It probably wasn't until I got to college that I fully realized the fact that some games seem to be constantly under revision.  The HERO System players I hung out with were always whinging about the new 4th edition, when they weren't too busy complaining about the changes in the Captain's edition of Star Fleet Battles.  I heard rumors that the folks behind Shadowrun had actually managed to create a workable game in some edition after the trainwreck that was the original.  Gothic clove-smokers could be attracted or repelled with the single word 'Revised'.  I didn't take most of these Edition Wars seriously.  Heck, my one sustained 2nd edition AD&D campaign made almost as much use of first material as it did the new stuff.  In recent years I've gotten finicky enough that I can discuss the merits of the various editions of many older games at length.  But, to paraphrase Billy Joel, it's still D&D to me.  I'm not going to turn my nose up at the prospect of playing in a D&D campaign simply because the DM uses what I consider to be an inferior incarnation of the game.
But there are a few games where I do care about the edition.  I'd give a fair shot to playing any edition of Gamma World, but as a GM and collector I've never seen much that interests me past the 2nd edition of the game.  For all practical purposes Zebulon's Guide to Frontier Space was the second edition rules for Star Frontiers: Alpha Dawn.  I like some of the setting fluff in Zeb's Guide, but the new skills rules and resolution chart leave me cold.  And then there's Traveller.  There's no Edition War quite like a Traveller Edition War.  Each version of the game radically altered both the setting and the system.  Over a decade later there are still grognards stinging over Traveller: The New Era, which destroyed the Imperium of Classic Traveller and replaced the core game mechanics with the system from Twilight: 2000.  Outright flamewars over Trav editions have died down over the years, largely due to the fanbase growing up and settling down, I think.  But I don't really have a horse in that race, since I started playing Traveller around 1999.  I favor the original game, but I'm more than happy to cherry pick stuff from later editions.
Some folks are bitterly disappointed or alienated by a new edition of their favorite game.  My group glommed onto 2nd Ed AD&D eagerly, but plenty of other people stuck to the original version of Advanced.  D&D 3E left some longtime fans feeling the game was no longer the same.  Sometimes I agree with them.  At times over the past seven or eight years I've felt like Dungeons & Dragons has become a brandname attached to a set of mechanics only incidentally related to the game I started playing in the 80's.  The introduction of the 3.5 edition only heightened this sensitivity.  Still, this latest version is the game all the kids are playing, so I feel I have to give it the old college try.  And while I'm not happy with every design decision made in the 3E/3.5 upgrades, you can still sword orcs for dollars.  And isn't that what's most important?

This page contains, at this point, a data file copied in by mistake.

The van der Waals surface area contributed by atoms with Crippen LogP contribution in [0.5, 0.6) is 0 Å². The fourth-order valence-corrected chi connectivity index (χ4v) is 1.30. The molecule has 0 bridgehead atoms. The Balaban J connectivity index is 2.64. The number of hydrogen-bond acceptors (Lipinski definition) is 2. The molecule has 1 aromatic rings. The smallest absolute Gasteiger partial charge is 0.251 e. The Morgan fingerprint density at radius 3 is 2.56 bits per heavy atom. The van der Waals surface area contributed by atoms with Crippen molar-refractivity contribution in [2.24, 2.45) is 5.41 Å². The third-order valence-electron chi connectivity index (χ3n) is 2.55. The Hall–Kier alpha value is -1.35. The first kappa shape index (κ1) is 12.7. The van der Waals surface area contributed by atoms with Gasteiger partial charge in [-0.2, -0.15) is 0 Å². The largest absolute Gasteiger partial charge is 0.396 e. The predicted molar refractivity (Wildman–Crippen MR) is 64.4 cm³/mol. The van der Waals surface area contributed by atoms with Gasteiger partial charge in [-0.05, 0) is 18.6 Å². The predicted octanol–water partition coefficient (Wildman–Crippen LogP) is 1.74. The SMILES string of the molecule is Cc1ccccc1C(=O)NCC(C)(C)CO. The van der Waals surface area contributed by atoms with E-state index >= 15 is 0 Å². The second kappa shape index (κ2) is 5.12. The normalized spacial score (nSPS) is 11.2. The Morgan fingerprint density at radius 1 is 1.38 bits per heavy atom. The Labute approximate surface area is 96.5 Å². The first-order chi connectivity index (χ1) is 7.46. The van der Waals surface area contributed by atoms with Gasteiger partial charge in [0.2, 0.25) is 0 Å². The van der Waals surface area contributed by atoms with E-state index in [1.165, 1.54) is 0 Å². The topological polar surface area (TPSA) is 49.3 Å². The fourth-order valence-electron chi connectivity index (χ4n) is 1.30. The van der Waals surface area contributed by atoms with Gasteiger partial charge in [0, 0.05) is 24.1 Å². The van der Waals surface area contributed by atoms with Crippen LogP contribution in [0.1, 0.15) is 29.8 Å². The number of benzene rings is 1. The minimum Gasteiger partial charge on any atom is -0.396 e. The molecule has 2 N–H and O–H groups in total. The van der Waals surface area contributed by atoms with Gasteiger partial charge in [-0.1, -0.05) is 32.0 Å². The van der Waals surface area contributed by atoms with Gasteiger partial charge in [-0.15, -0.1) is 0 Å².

For a while I tried to follow all the 4th edition rumour mongering that started like the day after 3.5 was announced.  But I quickly got Idle Speculation Fatigue.  With Mike Mearls on the staff of Wizards these days, I have hope that he will be given a key role in 4E, whenever they decide to do it.  If Mr. Mearls can make prepping for a session feel less like doing homework, I will gleefully buy yet another 3 corebooks.  Even if the interior art is full of rejects from Goth Night at the local gay bar.  Marc Miller, Traveller's Lord and Saviour, is working on a new edition of Trav.  That's the only other rpg with a new edition on the horizon that I can be bothered to give a crap about right now.  T5, as they are calling it, is one of the few games I intend to buy and run even though right now no one really knows what it's going to end up looking like.  Heck, all the pissing around I do with a Trav setting is basically driven by my desire to have a T5 game up and running within days of getting my hands on the books.
Any new edition of a game save your soul or break your heart?  Looking forward to a new edition coming down the pipe?  Tell me all about it.

Thursday, May 04, 2006

Swiped from RPGnet tangency

Someone please tell me this is from an actual comic book:
Also, if you have been at all following the latest Palladium Books nonsense, please click here.

replacement PC insertion techniques

You're several levels deep into a festering pit of evil when one of the party members bites the dust. No raise/resurrect magic is available. That PC is going to stay dead until you get back to civilization. What is the player going to do? Anybody who putzes around in dungeons long enough will probably encounter this problem at some point. Rather than have the player of the dead PC sit on his hands until their dude is breathing again, here are some methods for getting that player back into the game as soon as possible.

Video Game Style "New Player Added" - Just like playing Gauntlet, new PCs pop in whenever available. Not every campaign will sustain this kind of abuse, but it's the easy way out if it won't make people at the table wince. The World of Alidor campaign suggests a way to use this technique without bending the universe. In the Alidor setting the Elan (a PC race from the Expanded Psionics Handbook) simply pop into existence fully formed, as they are something like the solidified thoughts of giant tortoises. I'm not sure if they only appear close to the titanic turtles or not. If they can appear anywhere in the world, I intend to whip up an Elan psion as an emergency back-up PC.